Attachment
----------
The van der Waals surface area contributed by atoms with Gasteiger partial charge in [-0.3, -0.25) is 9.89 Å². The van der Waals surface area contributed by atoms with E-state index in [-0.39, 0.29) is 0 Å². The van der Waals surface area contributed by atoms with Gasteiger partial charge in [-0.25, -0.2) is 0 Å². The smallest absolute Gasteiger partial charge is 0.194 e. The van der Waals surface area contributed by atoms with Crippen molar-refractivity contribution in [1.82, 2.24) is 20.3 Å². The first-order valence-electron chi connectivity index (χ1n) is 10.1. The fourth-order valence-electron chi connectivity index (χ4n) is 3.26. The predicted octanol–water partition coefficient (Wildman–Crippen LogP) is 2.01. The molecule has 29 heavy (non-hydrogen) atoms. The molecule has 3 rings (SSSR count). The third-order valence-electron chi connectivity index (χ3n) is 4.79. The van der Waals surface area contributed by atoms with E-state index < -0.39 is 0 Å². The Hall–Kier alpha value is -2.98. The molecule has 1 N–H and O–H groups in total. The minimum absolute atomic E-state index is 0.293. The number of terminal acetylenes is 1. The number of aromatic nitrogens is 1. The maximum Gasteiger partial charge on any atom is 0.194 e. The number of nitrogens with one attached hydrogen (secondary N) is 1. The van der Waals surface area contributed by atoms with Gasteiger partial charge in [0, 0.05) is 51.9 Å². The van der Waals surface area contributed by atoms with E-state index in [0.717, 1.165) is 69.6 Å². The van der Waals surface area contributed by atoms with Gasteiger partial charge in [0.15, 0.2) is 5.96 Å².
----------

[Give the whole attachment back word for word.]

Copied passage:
The van der Waals surface area contributed by atoms with Gasteiger partial charge in [-0.3, -0.25) is 9.89 Å². The van der Waals surface area contributed by atoms with E-state index in [-0.39, 0.29) is 0 Å². The van der Waals surface area contributed by atoms with Gasteiger partial charge in [-0.25, -0.2) is 0 Å². The smallest absolute Gasteiger partial charge is 0.194 e. The van der Waals surface area contributed by atoms with Crippen molar-refractivity contribution in [1.82, 2.24) is 20.3 Å². The first-order valence-electron chi connectivity index (χ1n) is 10.1. The fourth-order valence-electron chi connectivity index (χ4n) is 3.26. The predicted octanol–water partition coefficient (Wildman–Crippen LogP) is 2.01. The molecule has 29 heavy (non-hydrogen) atoms. The molecule has 3 rings (SSSR count). The third-order valence-electron chi connectivity index (χ3n) is 4.79. The van der Waals surface area contributed by atoms with E-state index < -0.39 is 0 Å². The Hall–Kier alpha value is -2.98. The molecule has 1 N–H and O–H groups in total. The minimum absolute atomic E-state index is 0.293. The number of terminal acetylenes is 1. The number of aromatic nitrogens is 1. The maximum Gasteiger partial charge on any atom is 0.194 e. The number of nitrogens with one attached hydrogen (secondary N) is 1. The van der Waals surface area contributed by atoms with Gasteiger partial charge in [0, 0.05) is 51.9 Å². The van der Waals surface area contributed by atoms with E-state index in [0.717, 1.165) is 69.6 Å². The van der Waals surface area contributed by atoms with Gasteiger partial charge in [0.15, 0.2) is 5.96 Å².